3 2 FIGURE 2 Full Regulatory Compliance Is Rare Base: 1,039 IT decision-makers at enterprises in the US, UK, France, and Germany Source: Business Technographics Global Security Survey, 2014, Forrester Research, Inc. FIGURE 3 IT Has Increased Coordination With Lines Of Business To Ensure Third-Party Relationships Are Valuable Base: 106 IT security decision-makers at enterprises in the US, UK, France, and Germany Source: A commissioned study conducted by Forrester Consulting on behalf of BitSight Technologies, November 2014 such a large portion of spend going to service providers, it follows logically that IT decision-makers are expecting a lot from these relationships. And indeed, they are taking steps to ensure they get maximum value. Fifty-six percent of our survey respondents said they are better coordinating with their business counterparts to define outcomes, 51% are directly involving them in defining metrics, and 50% are writing business outcomes and performance metrics directly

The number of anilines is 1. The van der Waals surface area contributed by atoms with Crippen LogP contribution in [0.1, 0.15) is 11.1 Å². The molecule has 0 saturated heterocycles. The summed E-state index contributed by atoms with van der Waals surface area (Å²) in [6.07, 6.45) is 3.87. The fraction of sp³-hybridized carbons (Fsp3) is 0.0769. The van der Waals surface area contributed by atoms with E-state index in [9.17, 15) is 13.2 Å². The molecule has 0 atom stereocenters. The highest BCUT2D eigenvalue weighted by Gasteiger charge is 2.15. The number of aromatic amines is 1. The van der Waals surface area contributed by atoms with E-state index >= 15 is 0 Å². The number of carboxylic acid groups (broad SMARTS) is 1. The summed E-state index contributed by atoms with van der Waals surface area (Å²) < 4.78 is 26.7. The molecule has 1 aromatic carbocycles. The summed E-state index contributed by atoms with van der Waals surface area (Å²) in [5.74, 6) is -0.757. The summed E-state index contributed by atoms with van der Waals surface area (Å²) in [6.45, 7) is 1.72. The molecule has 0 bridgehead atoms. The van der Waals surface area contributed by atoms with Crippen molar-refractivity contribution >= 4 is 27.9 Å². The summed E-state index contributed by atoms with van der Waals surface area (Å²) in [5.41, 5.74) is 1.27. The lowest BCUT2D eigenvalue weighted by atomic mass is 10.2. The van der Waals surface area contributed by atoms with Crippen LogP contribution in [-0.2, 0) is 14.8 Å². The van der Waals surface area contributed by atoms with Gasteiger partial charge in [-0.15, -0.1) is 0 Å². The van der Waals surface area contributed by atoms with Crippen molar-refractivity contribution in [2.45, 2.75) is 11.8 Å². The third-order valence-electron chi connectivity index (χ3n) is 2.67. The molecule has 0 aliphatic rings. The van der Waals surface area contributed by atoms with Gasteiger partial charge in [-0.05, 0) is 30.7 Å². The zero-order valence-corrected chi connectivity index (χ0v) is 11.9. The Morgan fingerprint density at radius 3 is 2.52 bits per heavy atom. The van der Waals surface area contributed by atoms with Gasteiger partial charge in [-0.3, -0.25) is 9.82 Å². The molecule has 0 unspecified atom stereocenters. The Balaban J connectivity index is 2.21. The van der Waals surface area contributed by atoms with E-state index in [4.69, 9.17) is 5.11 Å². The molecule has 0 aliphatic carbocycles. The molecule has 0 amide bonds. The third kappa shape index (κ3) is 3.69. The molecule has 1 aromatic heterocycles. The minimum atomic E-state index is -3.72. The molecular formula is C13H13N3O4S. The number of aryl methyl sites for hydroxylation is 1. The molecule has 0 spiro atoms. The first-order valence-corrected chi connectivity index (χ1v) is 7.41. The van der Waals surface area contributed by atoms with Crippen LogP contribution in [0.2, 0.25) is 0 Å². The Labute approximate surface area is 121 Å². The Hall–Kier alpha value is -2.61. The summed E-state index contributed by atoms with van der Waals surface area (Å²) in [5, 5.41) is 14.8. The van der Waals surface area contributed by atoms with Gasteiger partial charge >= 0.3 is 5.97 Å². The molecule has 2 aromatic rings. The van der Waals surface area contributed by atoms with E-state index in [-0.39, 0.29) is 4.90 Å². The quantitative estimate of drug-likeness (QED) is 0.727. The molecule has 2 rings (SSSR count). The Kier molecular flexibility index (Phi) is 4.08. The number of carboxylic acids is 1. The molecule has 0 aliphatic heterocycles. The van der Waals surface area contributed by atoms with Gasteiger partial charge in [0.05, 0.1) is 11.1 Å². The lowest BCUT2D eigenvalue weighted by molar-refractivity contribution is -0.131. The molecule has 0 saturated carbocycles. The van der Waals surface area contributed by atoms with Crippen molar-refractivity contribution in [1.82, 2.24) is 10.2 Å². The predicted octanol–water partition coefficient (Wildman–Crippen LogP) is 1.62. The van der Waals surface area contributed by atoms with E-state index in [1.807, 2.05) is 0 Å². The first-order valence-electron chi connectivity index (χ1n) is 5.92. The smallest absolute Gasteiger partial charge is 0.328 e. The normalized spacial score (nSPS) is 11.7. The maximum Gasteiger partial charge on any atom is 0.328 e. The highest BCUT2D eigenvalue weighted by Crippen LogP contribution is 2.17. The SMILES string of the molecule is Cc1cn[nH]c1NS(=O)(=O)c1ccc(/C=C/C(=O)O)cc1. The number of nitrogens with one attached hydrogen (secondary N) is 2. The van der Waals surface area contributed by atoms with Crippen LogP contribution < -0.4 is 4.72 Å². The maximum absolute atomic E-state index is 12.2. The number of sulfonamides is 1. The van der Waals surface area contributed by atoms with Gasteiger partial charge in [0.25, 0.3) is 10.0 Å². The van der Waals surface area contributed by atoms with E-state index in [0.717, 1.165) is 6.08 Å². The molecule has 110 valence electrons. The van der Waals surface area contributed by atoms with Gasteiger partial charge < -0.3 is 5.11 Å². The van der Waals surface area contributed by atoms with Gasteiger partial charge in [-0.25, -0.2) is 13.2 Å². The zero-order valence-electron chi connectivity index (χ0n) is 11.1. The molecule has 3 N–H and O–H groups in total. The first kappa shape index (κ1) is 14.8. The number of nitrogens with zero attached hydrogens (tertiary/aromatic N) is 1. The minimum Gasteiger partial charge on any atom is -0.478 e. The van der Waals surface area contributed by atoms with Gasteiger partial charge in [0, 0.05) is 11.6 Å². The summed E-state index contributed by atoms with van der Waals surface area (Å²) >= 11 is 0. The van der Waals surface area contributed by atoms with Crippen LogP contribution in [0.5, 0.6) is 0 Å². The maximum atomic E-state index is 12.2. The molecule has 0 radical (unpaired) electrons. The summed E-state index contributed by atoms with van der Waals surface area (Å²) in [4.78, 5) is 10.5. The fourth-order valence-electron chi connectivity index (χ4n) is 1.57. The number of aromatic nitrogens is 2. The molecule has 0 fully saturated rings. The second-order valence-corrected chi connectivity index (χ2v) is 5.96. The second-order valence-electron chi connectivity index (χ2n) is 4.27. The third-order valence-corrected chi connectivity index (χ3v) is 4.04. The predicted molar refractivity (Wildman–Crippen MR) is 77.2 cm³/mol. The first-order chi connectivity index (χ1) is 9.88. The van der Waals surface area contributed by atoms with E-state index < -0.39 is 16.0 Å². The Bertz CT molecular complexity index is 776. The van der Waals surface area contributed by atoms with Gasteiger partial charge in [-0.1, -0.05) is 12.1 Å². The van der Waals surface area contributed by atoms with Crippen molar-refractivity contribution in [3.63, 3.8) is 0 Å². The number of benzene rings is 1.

4 3 into their contracts (see Figure 3). In other words, thanks to greater appreciation of the legal, IT, public relations, and insurance costs (among others) that follow breaches often made possible by the new anytime, anywhere technologies customers demand, ensuring these capabilities and services follow policies and best practices is now directly 5 tied to the bottom line. FIGURE 4 IT Seeks The Ability To Track Supplier Risk Metrics Ironically, though hardly a surprise, the move toward outsourcing has not bypassed the security organization. In fact, as far back as 2012, an average of 62% of security decision-makers had implemented, were planning to implement, or were interested in implementing as-a-service approaches across 13 security categories, with the highest 6 number (71%) for vulnerability assessments. Two years later, that shift has only accelerated, with 70% of respondents to our custom survey indicating that leveraging cloud-based or managed security services is a high or critical priority at their organizations. IT Seeks Third-Party Security Tracking And Management Capabilities But Relies On Sporadic Intelligence IT decision-makers aren t just looking at the strategic value of their third-party relationships. In fact, they re very interested in getting down to brass tacks. According to Forrester s Forrsights Security Survey, Q3 2013, respondents from enterprises in the US, UK, France, and Germany show significant interest in tracking hard metrics from their suppliers around risk of critical data loss or exposure (63%), general security risks such as cyberattacks (62%), and risk of intellectual property theft (52%), among others (see Figure 4). In our custom survey, we asked respondents from the same population about more specific pieces of third-party security information they would see value in monitoring and uncovered significant appetite for insight into those firms own security practices. Roughly twothirds of respondents, for example, indicated a desire to know third-party threat and vulnerability management practices (68%), encryption policies and procedures (67%), security incidence response processes (66%), and threat intelligence practices (64%). Despite their enthusiasm for third-party security insights, respondents to our custom survey reported only sporadic updates to their knowledge of such information. In fact, no more than 37% reported formally tracking any one of these metrics on at least a monthly basis, thereby leaving them Base: 422 IT decision-makers at enterprises in the US, UK, France, and Germany Source: Forrester Forrsights Services Survey, Q vulnerable in the event of a breach or change in policy. On average, 59% of respondents claimed to glean valuable insight from these metrics, but fewer than half of that number (22%) have the opportunity to do so monthly (see Figure 5). What s more, firms that rely on disconnected governance, risk, and compliance (GRC) efforts, including overly manual processes such as surveys (which introduce human error and time lag considerations), provide cloudy insights at best and simply do not keep up with the pace demanded by the 7 business today. Continuous Third-Party Monitoring Improves IT And Business Performance Given that most firms today fail to formally track third-party security information with prudent frequency, continuous monitoring may seem like a pie-in-the-sky notion. Yet, when asked to consider such a capability, respondents to our custom survey showed a clear awareness of the shortcomings of their current approaches. A clear majority anticipate a major or moderate benefit resulting from continuous third-party monitoring for any one of the seven metrics we asked about.